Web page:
I remember Lascelles, Aunt Hess’s seventh child and who was supposed to be the brains in the family, but who in my six year old wisdom, struck me as strange. He had enormous buck teeth, a stammer and a blank stare and seemed to have a permanently running nose.  I was proven right many years later when he did in fact develop serious psychological problems, shattering the dreams Aunt Hess had had for his academic success. I remember Rudolph who later came to Mandeville and lived with us in Brumalia. I remember Rhona, the oldest girl who also  came to Mandeville and found employment and love.  I heard about but never met Caswell, who was described as the handsome one and who was living in the USA,  and Rose who was studying nursing in Kingston and later migrated to England.

Some days Hortense, Joyce and I would go to visit our Uncle Lance,  We went by shortcut, up a narrow steep track to another ‘Jones’;  a huge plateau where the  family houses were interspersed with extensive natural crab grass lawns, and cane fields.  We had to pay mini-visits to all the houses we passed on the way. I was routinely inspected, asked about my grandmother, aunts and uncles declared who I resembled, and fed totoes, corn meal pone, cane juice and grater cakes.  One house stands out in my memory.  It belonged to Martha and Etta, Grannie’s nieces from her brother’s marriage to Katie their mother.   To my childish eyes, Martha – Etta had left for Kingston –  kept such an incredibly tidy house, it looked like a museum, not a house in which real  people lived. I remember we had to walk on strips of cloth from the kitchen door to  the drawing and dining rooms. But museum notwithstanding, Aunt Martha sold her baked products at church harvests. She simply saddled up her donkey and took the long trek to wherever there was a market for her baked products, sometimes in other parishes as far away as Manchester.  In addition, she reared her sister Etta’s two children,  Busta who became a successful insurance salesman and his older brother Noel a trained teacher.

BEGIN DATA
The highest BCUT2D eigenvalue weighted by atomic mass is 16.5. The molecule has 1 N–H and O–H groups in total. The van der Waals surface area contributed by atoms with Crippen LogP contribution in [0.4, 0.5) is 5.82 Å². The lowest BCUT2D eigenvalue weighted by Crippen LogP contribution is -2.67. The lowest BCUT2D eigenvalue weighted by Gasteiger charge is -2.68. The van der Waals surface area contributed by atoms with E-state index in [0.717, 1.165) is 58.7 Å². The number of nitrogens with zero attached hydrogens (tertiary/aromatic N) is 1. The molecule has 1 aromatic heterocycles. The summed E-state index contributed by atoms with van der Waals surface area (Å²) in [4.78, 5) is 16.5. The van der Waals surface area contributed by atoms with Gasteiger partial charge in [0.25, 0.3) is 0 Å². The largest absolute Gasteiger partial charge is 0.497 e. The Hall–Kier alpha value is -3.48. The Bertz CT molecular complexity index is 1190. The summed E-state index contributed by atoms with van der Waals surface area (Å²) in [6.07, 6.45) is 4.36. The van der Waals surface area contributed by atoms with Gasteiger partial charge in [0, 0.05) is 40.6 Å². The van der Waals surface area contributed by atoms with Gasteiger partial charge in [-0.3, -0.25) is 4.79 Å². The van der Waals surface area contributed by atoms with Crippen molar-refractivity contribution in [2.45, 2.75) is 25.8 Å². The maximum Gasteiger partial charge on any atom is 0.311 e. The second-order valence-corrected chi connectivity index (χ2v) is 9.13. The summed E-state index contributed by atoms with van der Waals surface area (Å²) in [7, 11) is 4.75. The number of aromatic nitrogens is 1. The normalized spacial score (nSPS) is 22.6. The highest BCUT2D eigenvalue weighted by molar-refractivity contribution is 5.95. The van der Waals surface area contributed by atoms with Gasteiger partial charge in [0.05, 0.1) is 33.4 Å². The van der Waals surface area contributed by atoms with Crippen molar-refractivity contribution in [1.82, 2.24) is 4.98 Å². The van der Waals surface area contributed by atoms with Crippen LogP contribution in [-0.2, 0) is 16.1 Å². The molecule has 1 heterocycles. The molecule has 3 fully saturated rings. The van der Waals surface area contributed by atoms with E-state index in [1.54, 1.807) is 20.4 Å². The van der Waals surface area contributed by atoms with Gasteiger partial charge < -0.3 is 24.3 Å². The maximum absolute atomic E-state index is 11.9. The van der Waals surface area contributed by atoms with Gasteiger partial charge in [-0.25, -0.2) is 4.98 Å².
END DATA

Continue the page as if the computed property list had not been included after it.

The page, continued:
Uncle Lance’s house was in stark contrast to Martha’s.   There were children  and  with them came the inevitable slightly untidy lived-in appearance. Aunt Melissa his wife and first cousin, was a short, stout woman with thick black plaits and her ten bare toes planted firmly on the damp ground. Uncle Lance fancied himself as the lord of the manor. He treated his wife with benign contempt and his children as if they were better than everyone else’s children. Winston was going to be a doctor and  Shella a nurse. Uncle Lance had lived in the USA and that alone made him superior to his siblings, indeed everyone else with whom he came in contact.

As for me, a bastard, I was regarded as beneath the pale and well below the social standing and shining future of his children. After enquiring about his sister Amy – my grandmother – I was ignored. We played with Winston and Shella, cut and ground cane into cane juice by feeding the cut cane into the mill, holding the handle and walking around  in the same way the horses did.  Fresh cane juice is one of the most refreshing drinks one can have.

Uncle Lance’s dreams for Winston were never realised. Today he is a farmer on the family land, doing exactly what his father did sixty-odd years ago. Shella’s ambitions were almost realized. On her way by boat to nursing school  in England – that was the preferred mode of travel to the ‘mother country’ at that time – Cupid struck  in the form of a young man she met on board.   They fell in love during the three-week trip. The ship-board romance and an ensuing pregnancy torpedoed  her nursing ambition.  Uncle Lance was devastated.  All was not lost, however. Love prevailed.  The young man honoured his commitment. They got married and settled in St. Catherine from whence he came. The story ended happily, when the young husband became a preacher.